Anthony Gongora is a man compelled to dance.
The organizer of Fall into Dance ’99, Asheville’s first modern-dance festival, says of his beloved art: “It’s one of those things that demands your entire being, spirit, mind and body. But producing the festival — a labor of love that spans the first three weekends in October, at the Fletcher School of Music — demanded even more: The idea for the unconventional festival, which is threatening to put Asheville on the modern-dance circuit, arose from necessity.
Gongora moved here from Chicago two years ago; in the Windy City, the Cal Arts graduate performed, taught and choreographed dance. “But when I got to Asheville,” Gongora recalls, “I went from dancing six to eight hours a day down to zero. I thought the only way I could work here was to create venues to do the type of dance I want to do.”
And through sheer determination, a $1,500 grant from the Unicorn Foundation, and the generosity of friends — including some of the country’s most innovative dancers — Gongora has done just that. Gongora’s plans began to crystallize in February, when he performed a show called “Clay … Pencil … Body…” which featured sculpture, drawing and dance. That groundbreaking production attracted an impressive 40 people a night. Then, after another dance company’s production performed to a sellout crowd at the Diana Wortham Theatre, Gongora got to thinking. “I knew that people I’d worked with were, as choreographers, equally exciting and inventive. At that point, I thought, ‘Let’s do a festival.’ I called people I know from all over the country and said, ‘I don’t have any money — just housing,’ and they said, ‘Yes.’ “
Among those people are some dancers who wouldn’t otherwise make it through Asheville, unless they took a series of very wrong turns on a very long drive. One such company, which performed last weekend, is Troika Ranch, an NYC-based troupe founded by composer Mark Coniglio and choreographer Dawn Stoppiello. Troika Ranch fuses traditional elements of dance, music and theater with interactive computer technology and media. The result is something that even Gongora struggled to describe. Using emerging technologies, Coniglio invents instruments specifically designed for performing his music. One such creation featured at Fall into Dance ’99 is the MidiDancer sensory suit, a device that measures angular changes at several joints on the dancer’s body during the performance. Using wireless technology, original music or other effects, the data is then transmitted to computers.
Obviously, this is not your average hoedown. Dance companies like these are difficult to accommodate, and accordingly, some had planned to scale down their acts, but Gongora and his dedicated (volunteer) staff would have none of that. They’ve hung curtains, designed costumes and installed lighting in order to transform the Fletcher School to meet the companies’ specifications. Volunteer Hal Gusler not only survived the death of a lighting board and lived to tell about it — he also learned enough before the festival to do a commendable job lighting the performance (a debut experience for him). Ann Dunn, artistic director of the Fletcher School of Dance, has helped shepherd the process, making it financially and logistically possible.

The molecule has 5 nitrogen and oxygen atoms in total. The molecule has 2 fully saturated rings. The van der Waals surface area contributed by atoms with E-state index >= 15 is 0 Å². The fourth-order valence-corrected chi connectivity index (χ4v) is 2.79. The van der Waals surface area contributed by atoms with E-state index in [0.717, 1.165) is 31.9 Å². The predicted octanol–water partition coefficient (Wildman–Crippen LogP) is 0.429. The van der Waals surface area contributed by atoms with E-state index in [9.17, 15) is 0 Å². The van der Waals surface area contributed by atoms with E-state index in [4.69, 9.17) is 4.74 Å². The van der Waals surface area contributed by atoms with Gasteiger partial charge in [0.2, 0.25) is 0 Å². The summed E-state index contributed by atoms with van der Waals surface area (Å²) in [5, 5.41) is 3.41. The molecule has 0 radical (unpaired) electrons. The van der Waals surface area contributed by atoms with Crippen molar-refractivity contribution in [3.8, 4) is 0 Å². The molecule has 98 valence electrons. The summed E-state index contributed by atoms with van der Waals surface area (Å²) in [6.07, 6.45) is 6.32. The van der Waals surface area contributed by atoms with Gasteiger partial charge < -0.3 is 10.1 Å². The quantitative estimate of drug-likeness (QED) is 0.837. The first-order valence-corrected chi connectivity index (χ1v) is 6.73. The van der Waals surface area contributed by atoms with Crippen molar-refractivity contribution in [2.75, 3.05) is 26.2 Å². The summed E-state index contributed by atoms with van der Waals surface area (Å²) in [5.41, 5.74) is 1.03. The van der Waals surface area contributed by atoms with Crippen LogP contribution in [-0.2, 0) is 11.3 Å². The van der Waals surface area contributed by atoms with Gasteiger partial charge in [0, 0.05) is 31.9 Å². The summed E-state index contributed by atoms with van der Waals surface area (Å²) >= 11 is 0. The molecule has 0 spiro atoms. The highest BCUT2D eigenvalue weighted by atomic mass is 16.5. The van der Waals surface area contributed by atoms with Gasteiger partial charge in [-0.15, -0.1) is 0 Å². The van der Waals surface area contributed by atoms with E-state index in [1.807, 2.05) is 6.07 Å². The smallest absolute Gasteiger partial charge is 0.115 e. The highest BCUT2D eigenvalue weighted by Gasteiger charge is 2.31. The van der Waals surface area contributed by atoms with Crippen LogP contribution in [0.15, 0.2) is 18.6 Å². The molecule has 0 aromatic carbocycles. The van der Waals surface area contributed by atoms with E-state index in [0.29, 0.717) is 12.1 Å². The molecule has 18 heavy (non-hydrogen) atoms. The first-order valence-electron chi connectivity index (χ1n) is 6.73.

“Every single time that I’ve suggested something for the space, she’s totally been right there providing it,” says Gongora. When Dunn learned of Gongora’s unwillingness to impose on her by asking if he could lay 24 feet of track through Fletcher School (to further accommodate Troika Ranch’s mobile video projector), she told him to go ahead — and even dug up a screen large enough to meet the company’s needs.
On opening night, even this thoroughly unconventional festival proved that art continues to imitate life: Dunn, whom Gongora referred to as his “angel” for her integral role in birthing the festival, danced the role of Angel in her “Requiem for My Parents While They Live.” (Dunn was voted “Best Dancer” in the 1998 and 1999 Mountain Xpress readers’ polls.)
Other performances were equally ethereal and mythical. A crowd favorite that evening was a thoughtful, feminine work (danced by Asheville’s Amy Crandall Dowling) performed to a reading on the qualities of “The Ideal Woman.” Later, Dowling matched steps with Allen Desterhaf in her “To Have and To Hold.” An edgy, sexy performance was served up by Carrie Hanson, a Ruth Page Award recipient who recently created a new ballet for The National Theater of Mannheim, Germany. Hanson breathed life into intensely personal, fictional characters, starting “Suite for Weird Sister” with a shock of scarlet hair and a skateboard, then continuing in the next act with scuba flippers, as the white-and-blue-haired “Aquamarina Lacryma.” Gongora, himself, paired with Hanson to kick off the evening with the frenetic “Yes, I Think That, I Know” (choreographed by David Marchant of Missouri), then closed with Dunn and Dowling in the physical “Dreamscape 1,” which featured music by Tom Waits (dancing to Tom Waits is an achievement in itself, even without the slew of umbrellas the dancers shouldered).
“Dreamscape 1” gives a taste of Gongora’s next project — a larger work (to be performed in Chicago) called “The Falling Man’s Flying Thoughts.” Built around poetry, it explores aspects of time in dreams, says Gongora: “How things cut really quickly — you’re with one person, and it flips into another person. Events are not linear in their unfolding.”
Fall into Dance ’99 has not been linear in its unfolding, either. Like many of the best grassroots art initiatives, it has been high on heart and rewards, but hard on the people organizing it. But as Gongora says about dance: “You move from what moves you. There is not a codified set of steps that everybody dances; there are no rules for what you can and can’t do.” Experiencing that freedom is what makes Fall into Dance ’99 worth seeing, and Anthony Gongora surely wouldn’t have it any other way.